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[*] posted on 23-8-2009 at 08:01


translated:

experimental part

methyl quinone oxime,

quinone oxime used for all preparations herein, was prepared as follows:

6O g phenole, 27 g NaOH and 54 g NaNO2 were dissolved in 1500 ccm of water and cooled to 7-8°C. To this, a solution 150 g H2SO4 in 400 mls of water was added. precipitated quinoneoxime was filtered after 2 h, washed with ice-water and cleaned by taking up in ether and treatment with animal charcoal in the cold. On evaporation of the etheral solution the quinoneoxime separates as yellowish needles, which, if dried qickly, can be stored without decomposition (yield 75-80%). To obtain Quinoneoxime, as well as its Chloro- and bromo-substituted products absolutely pure, they are best recrystallized from benzene or toluene. Quinoneoxime crystallizes in brownish needles from benzene. The needles do not darken under 124°C and will melt completely at 126°C.


Why do they title methylquinoneoxime and give its formula, when in the recipie there is made quinoneoxime?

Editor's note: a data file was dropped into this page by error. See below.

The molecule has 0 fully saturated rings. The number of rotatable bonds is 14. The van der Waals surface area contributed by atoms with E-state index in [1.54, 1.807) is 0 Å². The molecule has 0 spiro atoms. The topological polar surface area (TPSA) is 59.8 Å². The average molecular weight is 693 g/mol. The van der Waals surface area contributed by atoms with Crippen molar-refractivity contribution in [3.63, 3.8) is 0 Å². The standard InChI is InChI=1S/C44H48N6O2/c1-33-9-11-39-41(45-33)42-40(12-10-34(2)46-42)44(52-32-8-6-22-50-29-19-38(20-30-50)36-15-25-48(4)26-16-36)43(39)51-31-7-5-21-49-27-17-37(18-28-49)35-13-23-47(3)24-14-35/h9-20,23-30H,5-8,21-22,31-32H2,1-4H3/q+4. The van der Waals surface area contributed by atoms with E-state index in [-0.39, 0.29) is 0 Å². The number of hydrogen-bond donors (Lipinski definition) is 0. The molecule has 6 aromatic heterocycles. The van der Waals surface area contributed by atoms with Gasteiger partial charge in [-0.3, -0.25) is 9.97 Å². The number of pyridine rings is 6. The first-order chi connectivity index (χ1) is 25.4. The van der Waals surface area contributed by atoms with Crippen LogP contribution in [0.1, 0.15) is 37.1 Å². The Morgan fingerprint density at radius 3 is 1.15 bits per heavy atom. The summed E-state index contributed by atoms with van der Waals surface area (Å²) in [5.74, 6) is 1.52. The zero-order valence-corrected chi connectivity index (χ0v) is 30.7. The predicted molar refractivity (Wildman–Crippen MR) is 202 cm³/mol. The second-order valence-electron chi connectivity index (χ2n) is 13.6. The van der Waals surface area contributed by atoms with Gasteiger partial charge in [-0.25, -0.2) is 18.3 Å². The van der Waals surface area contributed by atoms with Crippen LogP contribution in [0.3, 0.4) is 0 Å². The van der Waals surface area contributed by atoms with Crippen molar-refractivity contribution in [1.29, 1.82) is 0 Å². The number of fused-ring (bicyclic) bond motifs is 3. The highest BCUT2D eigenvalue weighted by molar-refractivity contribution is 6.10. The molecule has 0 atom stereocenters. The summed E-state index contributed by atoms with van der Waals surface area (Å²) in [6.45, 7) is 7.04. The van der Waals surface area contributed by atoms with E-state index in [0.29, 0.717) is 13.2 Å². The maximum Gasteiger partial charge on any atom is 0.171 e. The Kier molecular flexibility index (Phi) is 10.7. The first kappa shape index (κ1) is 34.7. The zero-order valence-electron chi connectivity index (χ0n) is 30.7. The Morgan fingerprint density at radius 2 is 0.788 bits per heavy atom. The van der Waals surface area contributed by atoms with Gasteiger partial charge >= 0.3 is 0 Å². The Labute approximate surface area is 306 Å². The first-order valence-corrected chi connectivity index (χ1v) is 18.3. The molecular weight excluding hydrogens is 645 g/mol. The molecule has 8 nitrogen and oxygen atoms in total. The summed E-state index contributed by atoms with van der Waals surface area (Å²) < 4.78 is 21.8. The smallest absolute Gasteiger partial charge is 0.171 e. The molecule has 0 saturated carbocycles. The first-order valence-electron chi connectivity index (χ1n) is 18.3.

[Edited on 23-8-2009 by behemoth]
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Formatik
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[*] posted on 23-8-2009 at 12:08
There's more to it than meets the eye


Quote: Originally posted by behemoth  
Why do they title methylquinoneoxime and give its formula, when in the recipie there is made quinoneoxime?


Because the paper continues onto the methyl quinone oxime part. Using that quinone oxime they prepare the silver salt and then use methyl iodide to get to the methyl quinone oxime.
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kmno4
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[*] posted on 23-8-2009 at 13:09


Thanks to behemoth for translation.
The cause of using NaOH is still not clear for me.....
Phenol is the weakest acid in this mixture and when you add H2SO4 you will get Na2SO4 and phenol from sodium phenolate solution. Phenolate anion should react first with H3O+, next reaction should be H2SO4 + NaNO2 -> HNO2.
I am going to make this with and without NaOH on 1/10 scale.
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Picric-A
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[*] posted on 23-8-2009 at 13:29


maybe adding te sodium ion the the alcohol group makes the phenolate group larger and so more para directing?